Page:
How to get on the habit train
One way to understand meditation is that it is about creating a habit in our consciousness of constantly trying to be more aware.
For example, when we meditate and notice that we have been distracted, we are helping establish the habit of turning our attention back to the object or technique. We are also establishing the habit of equanimity by transforming distraction into its opposite, concentration.
In this way, we not only train to become more and more attentive when we meditate, but we also help make attention a habit in daily life.
This is why we practice by starting the meditation technique as soon as we begin our session. We do not start with breathing exercises or by calming down in any way. We start the actual meditation immediately, and in this way create a habit of being lightning fast with our attention when it is needed.
The habit of lightning-fast attention is invaluable, for example, in a crisis situation, where the chance of overwhelm is great. Instead of reactively entering stress mode, with its primitive fight-flight-freeze reactions, we will be more likely to respond appropriately.
In the longer-term perspective, establishing meditation as a daily habit is crucial for such other habits to take root. In fact, meditation is itself a habit that makes establishing all other habits easier.
We can expect a meditation practice to lead to five main results:
- Increased satisfaction
- Decreased suffering
- Deeper self-insight
- Spontaneous love and kindness
- Positive changes in habits
These five results all help each other. Let’s look at how several of them strengthen the establishment of new habits.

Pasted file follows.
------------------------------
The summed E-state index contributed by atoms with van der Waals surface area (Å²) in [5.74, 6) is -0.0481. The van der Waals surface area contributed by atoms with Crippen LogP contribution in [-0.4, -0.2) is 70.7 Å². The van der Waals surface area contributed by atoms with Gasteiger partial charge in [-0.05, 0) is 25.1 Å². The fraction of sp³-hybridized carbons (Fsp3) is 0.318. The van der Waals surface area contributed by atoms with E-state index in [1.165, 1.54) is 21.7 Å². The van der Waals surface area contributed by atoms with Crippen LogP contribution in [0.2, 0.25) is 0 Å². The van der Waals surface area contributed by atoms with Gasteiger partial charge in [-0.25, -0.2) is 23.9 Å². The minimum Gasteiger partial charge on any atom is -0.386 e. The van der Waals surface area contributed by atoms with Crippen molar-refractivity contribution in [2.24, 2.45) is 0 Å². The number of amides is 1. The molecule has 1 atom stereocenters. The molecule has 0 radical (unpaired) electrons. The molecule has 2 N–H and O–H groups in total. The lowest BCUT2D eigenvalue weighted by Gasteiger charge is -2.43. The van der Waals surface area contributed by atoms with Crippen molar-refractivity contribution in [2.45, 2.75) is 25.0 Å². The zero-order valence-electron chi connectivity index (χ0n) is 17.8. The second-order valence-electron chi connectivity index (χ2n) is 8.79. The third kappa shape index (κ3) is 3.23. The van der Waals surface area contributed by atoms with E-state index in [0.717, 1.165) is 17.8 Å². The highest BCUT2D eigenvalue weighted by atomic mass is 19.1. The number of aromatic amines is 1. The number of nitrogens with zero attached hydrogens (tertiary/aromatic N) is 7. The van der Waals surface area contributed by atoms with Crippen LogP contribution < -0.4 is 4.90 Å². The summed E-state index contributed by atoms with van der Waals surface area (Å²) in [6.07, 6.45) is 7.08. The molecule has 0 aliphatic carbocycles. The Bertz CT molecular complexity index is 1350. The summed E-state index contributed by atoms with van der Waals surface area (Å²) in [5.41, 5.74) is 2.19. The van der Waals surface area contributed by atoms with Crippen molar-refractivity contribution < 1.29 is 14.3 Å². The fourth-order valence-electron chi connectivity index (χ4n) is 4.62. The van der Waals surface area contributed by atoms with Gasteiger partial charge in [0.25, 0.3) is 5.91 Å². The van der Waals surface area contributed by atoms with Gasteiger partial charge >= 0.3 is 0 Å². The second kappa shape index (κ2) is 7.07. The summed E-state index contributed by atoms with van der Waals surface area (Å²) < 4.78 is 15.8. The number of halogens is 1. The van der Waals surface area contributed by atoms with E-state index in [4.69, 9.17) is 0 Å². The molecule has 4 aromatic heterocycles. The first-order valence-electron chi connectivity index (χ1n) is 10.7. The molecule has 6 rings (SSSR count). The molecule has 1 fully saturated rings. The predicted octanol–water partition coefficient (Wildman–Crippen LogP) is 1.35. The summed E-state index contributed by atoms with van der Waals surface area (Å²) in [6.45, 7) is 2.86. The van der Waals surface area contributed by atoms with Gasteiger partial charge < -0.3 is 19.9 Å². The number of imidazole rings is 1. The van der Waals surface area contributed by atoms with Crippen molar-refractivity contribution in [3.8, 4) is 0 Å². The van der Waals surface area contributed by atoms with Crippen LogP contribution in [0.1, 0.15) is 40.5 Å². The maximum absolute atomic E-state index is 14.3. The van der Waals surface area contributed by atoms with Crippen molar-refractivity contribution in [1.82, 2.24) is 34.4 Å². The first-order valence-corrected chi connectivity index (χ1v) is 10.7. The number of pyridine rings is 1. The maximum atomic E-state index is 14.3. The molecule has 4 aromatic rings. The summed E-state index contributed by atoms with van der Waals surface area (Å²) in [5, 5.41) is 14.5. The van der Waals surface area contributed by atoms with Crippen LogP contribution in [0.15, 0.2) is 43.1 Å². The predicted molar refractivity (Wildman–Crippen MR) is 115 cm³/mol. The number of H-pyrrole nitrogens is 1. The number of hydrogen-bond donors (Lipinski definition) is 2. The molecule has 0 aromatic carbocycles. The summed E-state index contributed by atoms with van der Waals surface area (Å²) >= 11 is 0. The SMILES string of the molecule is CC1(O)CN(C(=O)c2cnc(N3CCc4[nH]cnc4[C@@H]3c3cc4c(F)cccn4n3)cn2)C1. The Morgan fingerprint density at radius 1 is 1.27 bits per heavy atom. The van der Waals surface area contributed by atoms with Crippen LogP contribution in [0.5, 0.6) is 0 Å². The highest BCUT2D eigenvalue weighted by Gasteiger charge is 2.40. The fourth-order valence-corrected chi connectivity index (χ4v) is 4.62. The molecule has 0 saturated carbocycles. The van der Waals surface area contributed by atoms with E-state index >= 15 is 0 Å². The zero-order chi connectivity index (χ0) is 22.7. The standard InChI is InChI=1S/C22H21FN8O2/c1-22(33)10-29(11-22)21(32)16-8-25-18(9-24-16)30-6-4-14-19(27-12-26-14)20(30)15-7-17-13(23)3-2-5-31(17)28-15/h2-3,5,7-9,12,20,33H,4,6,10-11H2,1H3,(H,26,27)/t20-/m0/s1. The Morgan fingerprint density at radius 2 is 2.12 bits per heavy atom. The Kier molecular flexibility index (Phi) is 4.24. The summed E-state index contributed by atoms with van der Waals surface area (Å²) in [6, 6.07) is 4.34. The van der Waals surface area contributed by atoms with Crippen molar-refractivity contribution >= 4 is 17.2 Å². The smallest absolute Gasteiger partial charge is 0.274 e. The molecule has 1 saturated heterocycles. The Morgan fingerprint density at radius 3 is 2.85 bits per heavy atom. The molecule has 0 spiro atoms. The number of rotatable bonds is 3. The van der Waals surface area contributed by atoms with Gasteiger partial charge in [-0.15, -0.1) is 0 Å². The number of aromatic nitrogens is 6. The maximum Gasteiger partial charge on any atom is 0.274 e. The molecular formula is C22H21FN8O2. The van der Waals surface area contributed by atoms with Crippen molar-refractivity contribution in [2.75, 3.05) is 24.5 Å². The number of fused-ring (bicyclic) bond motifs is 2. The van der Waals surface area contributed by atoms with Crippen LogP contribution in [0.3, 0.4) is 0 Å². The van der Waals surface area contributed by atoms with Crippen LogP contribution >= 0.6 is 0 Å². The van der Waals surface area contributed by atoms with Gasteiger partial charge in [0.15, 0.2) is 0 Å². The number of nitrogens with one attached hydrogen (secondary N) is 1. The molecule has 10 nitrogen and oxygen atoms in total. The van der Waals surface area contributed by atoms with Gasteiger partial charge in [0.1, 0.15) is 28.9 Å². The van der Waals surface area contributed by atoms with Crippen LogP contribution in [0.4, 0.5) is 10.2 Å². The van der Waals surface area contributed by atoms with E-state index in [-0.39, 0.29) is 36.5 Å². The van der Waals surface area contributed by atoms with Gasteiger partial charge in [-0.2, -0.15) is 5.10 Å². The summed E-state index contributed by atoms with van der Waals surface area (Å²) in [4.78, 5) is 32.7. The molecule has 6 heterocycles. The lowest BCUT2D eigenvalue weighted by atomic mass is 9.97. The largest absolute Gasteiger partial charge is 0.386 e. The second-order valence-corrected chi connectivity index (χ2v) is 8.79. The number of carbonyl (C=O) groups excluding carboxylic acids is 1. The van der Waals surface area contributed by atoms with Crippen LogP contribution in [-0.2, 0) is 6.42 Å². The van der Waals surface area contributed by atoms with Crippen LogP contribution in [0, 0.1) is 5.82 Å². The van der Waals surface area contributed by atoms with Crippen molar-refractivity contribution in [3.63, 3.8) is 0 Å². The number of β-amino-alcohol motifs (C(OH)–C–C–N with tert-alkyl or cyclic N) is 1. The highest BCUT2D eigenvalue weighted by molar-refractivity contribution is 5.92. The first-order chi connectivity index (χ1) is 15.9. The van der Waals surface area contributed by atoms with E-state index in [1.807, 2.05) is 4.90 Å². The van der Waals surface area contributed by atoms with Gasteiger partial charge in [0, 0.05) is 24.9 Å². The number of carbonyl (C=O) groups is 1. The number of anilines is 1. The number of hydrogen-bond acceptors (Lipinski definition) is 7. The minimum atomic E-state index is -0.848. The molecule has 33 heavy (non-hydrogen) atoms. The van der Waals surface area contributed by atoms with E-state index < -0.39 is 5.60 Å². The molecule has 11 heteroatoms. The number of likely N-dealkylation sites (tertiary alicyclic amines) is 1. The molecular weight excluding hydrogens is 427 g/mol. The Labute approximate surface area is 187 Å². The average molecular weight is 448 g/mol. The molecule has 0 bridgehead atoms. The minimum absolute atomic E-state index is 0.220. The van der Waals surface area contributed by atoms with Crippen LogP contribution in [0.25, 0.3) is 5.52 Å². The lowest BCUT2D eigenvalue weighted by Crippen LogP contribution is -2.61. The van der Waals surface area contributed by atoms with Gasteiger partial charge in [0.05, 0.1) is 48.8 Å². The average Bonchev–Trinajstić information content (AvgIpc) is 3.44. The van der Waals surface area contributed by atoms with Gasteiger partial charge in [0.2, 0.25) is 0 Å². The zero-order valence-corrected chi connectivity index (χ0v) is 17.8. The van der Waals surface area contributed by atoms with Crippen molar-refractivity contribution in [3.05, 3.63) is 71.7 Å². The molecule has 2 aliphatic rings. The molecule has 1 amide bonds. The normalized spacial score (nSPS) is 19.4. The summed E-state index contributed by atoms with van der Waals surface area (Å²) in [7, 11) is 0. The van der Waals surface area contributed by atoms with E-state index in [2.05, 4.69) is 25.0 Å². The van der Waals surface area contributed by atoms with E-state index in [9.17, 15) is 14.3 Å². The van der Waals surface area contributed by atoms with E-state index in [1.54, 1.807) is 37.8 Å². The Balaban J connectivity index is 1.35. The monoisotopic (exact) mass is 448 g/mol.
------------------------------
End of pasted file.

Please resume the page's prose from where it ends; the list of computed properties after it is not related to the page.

Establishing new habits often involves some discomfort. At the very least, we have to set aside time in a hectic everyday life. That in itself often takes a lot of willpower. But with a meditation practice, we learn to be less bothered by suffering, so the discomfort of establishing a new habit is not as heavy, and we are more likely to succeed.
Increased satisfaction from meditation also helps with new habits. The gains from new habits are often small in the beginning (as with meditation practice itself). But since meditation increases our satisfaction and appreciation from small things, we are more motivated to continue working on the habit by initial gains, however small. And it is through such continuation that habits are established.
At a basic level, we eventually find ourselves in the habit of being deeply satisfied, even for no external reason.
And finally, becoming more loving and kind also motivates us to change our habits. So when self-insight awakens us to our inner conflicts, love and kindness encourage us to create habits that benefit others and change those that just benefit ourselves.